Efficient Appearance-Based Topological Mapping and Navigation with Omnidirectional Vision

Christopher Burbridge, Joan Condell

Research output: Chapter in Book/Report/Conference proceedingConference contribution

Abstract

Because of a mobile robot’s ability to move in itsenvironment, one of the most important and common tasks formobile robots is, arguably, the task of navigation. This has tobe carried out in practically every mobile robot, and it hasto be carried out quickly (real-time constraints) and cheaply(computational constraints). SLAM [7] is a reliable and veryaccurate method which is widely used now in mobile robotics.However, these algorithms are not computationally cheap. Inthis paper we therefore investigate a computationally efficientalgorithm for simultaneous mapping and navigation that issuitable for application in simple mobile robots. We apply selforganisingmaps in a novel way to image data compression andindexing of topological map nodes at the same time.Our proposed system builds a dense topological map using onlythe visual appearance of the environment, with no need for anyfeature extraction or matching. This is made possible throughthe novel use of a self-organising map and a relaxed attitudetowards loop closure and metric consistency. The inconsistenciesand uncertainties within the map are not considered duringmapping, but rather only during navigation at which point aBayesian approach is taken to allow accurate navigation. Thepaper concludes by presenting mobile robot experiments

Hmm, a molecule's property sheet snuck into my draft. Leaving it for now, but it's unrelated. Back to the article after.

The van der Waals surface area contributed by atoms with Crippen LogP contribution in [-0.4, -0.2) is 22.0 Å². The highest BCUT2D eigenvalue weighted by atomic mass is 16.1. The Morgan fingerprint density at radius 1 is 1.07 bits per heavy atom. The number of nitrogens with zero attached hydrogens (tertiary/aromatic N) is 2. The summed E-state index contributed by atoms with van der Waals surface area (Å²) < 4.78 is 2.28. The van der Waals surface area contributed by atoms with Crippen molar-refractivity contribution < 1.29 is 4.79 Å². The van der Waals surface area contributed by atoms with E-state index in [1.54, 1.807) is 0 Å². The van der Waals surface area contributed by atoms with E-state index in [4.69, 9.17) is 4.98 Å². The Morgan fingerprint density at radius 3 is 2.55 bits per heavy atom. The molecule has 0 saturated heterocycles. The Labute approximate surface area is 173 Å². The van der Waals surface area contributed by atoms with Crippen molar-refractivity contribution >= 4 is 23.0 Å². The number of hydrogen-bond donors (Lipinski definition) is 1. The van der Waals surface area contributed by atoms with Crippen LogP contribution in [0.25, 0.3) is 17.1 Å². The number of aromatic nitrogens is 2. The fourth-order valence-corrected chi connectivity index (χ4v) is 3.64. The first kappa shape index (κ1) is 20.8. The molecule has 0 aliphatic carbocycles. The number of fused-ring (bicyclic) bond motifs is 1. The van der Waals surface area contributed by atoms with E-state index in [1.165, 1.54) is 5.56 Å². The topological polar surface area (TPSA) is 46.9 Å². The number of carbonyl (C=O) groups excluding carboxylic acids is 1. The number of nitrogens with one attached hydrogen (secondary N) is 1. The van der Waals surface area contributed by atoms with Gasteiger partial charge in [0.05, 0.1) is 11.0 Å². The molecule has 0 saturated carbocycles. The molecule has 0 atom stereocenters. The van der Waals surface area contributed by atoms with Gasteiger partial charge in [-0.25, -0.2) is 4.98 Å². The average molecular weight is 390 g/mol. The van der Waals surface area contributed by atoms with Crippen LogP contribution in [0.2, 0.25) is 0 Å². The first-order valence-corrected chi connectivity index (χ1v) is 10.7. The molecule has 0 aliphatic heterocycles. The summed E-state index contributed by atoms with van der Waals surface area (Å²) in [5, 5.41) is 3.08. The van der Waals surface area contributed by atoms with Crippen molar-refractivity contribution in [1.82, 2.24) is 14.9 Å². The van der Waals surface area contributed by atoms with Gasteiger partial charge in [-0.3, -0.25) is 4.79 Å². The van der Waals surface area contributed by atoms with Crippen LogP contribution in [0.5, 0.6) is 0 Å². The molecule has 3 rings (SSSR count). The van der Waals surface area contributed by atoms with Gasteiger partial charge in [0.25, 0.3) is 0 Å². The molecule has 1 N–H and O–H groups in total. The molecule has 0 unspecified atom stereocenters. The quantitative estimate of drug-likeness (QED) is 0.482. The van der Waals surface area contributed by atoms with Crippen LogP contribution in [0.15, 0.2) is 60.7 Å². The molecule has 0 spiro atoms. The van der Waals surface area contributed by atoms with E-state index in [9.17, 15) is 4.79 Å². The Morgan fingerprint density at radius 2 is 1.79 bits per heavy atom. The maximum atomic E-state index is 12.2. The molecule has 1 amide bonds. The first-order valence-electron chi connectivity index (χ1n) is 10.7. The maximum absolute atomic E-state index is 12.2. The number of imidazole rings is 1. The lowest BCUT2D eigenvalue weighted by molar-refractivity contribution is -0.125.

Original languageEnglish
Title of host publicationUnknown Host Publication
PublisherUniversity of Plymouth
Pages26-33
Number of pages8
Publication statusPublished - 1 Sep 2010
EventTAROS 2010 - Towards Autonomous Robotic Systems 2010 - University of Plymouth, Devon, UK
Duration: 1 Sep 2010 → …

Conference

ConferenceTAROS 2010 - Towards Autonomous Robotic Systems 2010
Period1/09/10 → …

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  • Cite this

    Burbridge, C., & Condell, J. (2010). Efficient Appearance-Based Topological Mapping and Navigation with Omnidirectional Vision. In Unknown Host Publication (pp. 26-33). University of Plymouth.